Kurt Russell is the true miracle of Miracle. As Herb Brooks, the middle-aged ice hockey coach who leads the United States to gold medal victory at the 1980 Winter Olympics, the actor struts and screams like a small town Patton with nary a false gesture. Russell’s grizzled, masculine face, fresh with the wrinkles of life experience, ably cuts against Miracle’s by-the-numbers heartstring tugging. As Russell observes at one point, “I don’t do sentimental speeches.” From his lips to our ears, it’s as truthful a declaration of male emotion as the cinema can give. At its heart, Miracle is a sublime love story. The love of a game brings out primal emotions the characters (and we viewers) might otherwise keep hidden. But only Russell portrays this unique eroticism to its iconic fullness. As John Carpenter foresaw, Russell is a modern day parallel to John Wayne—like the Duke, the actor wears his physical agedness as an emotionally complex suit of armor. Russell’s Brooks is a great, effortless performance in an unfortunately unsupportive film. The primary problem, as is often the case in an alarming number of today’s movies, is visual. Director Gavin O’Connor and cinematographer Dan Stoloff chose to photograph Miracle in widescreen Scope, and it’s a very dull, obvious use of the format. Extreme close-ups abound with backgrounds constantly out of focus as if to hide the rather shoddy period production values. The distinct lack of a coherent visual space keeps the film consistently earthbound, a supreme disappointment considering the promise of the simple, spirited title. Also problematic is the filmmakers’ literal presentation of Miracle’s time and place. The use of superimposed text and sound-bite montages to quickly contextualize world events of the period (the gas crisis, the Soviet Union invading Afghanistan, etc.), forces misguided nostalgia and threatens an offensive historical whitewash. That this precarious structure never fully topples is a testament to Russell’s presence and talent. It’s all too easy for wartime stories to become unwitting, one-sided propaganda, but Russell anchors Miracle in ways that transcend unilateral politics and achieve a viewer-conversant three dimensions. It’s a small personal victory, but still one to be noted. Through Russell, for one miraculous moment, we all stand united.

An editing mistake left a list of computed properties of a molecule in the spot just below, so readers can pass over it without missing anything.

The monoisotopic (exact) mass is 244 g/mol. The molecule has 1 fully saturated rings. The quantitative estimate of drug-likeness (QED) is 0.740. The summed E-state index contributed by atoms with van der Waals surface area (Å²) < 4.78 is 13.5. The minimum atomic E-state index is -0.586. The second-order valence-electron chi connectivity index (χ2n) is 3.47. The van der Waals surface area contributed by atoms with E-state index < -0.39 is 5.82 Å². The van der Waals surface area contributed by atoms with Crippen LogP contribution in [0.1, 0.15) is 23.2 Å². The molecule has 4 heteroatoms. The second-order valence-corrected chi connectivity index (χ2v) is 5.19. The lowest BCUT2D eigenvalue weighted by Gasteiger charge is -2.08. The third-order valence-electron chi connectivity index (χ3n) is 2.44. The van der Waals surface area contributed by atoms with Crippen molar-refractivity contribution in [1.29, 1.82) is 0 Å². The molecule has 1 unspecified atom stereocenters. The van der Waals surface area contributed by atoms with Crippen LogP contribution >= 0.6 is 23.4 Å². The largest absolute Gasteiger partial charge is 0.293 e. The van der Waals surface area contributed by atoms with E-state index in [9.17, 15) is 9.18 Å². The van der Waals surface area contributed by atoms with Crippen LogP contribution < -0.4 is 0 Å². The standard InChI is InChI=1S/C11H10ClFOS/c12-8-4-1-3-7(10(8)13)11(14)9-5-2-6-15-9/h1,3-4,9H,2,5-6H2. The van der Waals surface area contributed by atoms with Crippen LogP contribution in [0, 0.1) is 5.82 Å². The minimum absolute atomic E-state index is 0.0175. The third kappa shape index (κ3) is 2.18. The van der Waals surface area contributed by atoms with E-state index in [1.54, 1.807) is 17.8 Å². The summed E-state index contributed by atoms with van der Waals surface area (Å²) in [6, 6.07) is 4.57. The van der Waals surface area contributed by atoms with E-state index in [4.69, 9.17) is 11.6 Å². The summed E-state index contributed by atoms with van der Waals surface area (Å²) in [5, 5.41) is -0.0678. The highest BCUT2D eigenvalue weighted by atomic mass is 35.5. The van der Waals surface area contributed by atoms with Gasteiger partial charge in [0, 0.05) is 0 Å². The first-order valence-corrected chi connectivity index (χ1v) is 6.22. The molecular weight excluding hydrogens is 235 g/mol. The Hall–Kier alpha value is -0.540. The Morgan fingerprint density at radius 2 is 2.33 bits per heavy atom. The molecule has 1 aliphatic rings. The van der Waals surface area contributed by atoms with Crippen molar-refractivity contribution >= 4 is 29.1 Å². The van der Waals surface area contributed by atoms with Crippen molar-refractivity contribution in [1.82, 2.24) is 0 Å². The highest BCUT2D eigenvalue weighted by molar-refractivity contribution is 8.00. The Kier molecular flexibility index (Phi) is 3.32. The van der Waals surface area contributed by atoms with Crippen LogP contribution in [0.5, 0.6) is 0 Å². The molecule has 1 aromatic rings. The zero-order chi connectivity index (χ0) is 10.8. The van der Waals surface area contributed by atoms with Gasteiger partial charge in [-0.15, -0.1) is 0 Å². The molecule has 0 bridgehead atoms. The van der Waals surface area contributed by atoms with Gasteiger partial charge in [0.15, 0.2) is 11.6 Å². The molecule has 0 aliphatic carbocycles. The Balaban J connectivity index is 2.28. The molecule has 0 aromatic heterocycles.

Because Miracle was meant to look like it was made in 1980, it'd be silly to harp on the quality of this transfer: Dirt and flecks are present throughout the opening sequence and grain is noticeable throughout the rest of the film. But while there's a muted quality to the transfer that does justice to the tone of the film, the occasional shimmering effect and color bleeding does not. The Dolby Digital 5.1 surround track is top-of-the-line. Plop in disc two and watch "The Sound of Miracle" to understand how those killer surrounds came to fruition.
A banal assortment of featurettes highlight this DVD edition of Miracle. Well, maybe not so much banal as excessively reverential. Disc one includes a very nice commentary track by director Gavin O'Connor, editor John Gilroy, and director of photography Daniel Stoloff. Over two hours, they talk about the film's "hope themes," their favorite sequences (O'Connor's is the seminal scene in the film where Russell's character skates his team really hard), and just how much they loved Herb Brooks. Rounding out disc one is the 18-minute featurette "The Making of Miracle" and trailers for the upcoming Aladdin DVD, Around the World in 80 Days, Confessions of a Teenage Drama Queen, The Three Musketeers (starring Mickey, Donald, and Goofy), The Lion King 2: Simba's Pride, and Teacher's Pride. Disc two frustratingly begins with a video clip of Russell calling his team to the ice. You will get to know this clip very well over the course of several hours, as it plays every singl time you click on a featurette. The best of the featurettes is "From Hockey To Hollywood: The Actors' Journey," which allows casting coach Randi Hiller to explain the "numbers game" that went into casting the film's hockey-players-cum-actors. Hardcore fans of the film and Herb Brooks will also get a kick out of the ESPN Roundtable with Linda Cohn, featuring Russell and real-life winning members Buzz Schneider, Jim Craig, and coach Mike Eruzione. And in addition to "The Sound of Miracle," rounding out the disc is a series of outtakes and a collection of "First Impressions" footage of Brooks's first encounters with O'Connor and Russell.
Oh Herb can you see, by the dawn's early light. What so proudly we hail'd at the twilight's last gleaming?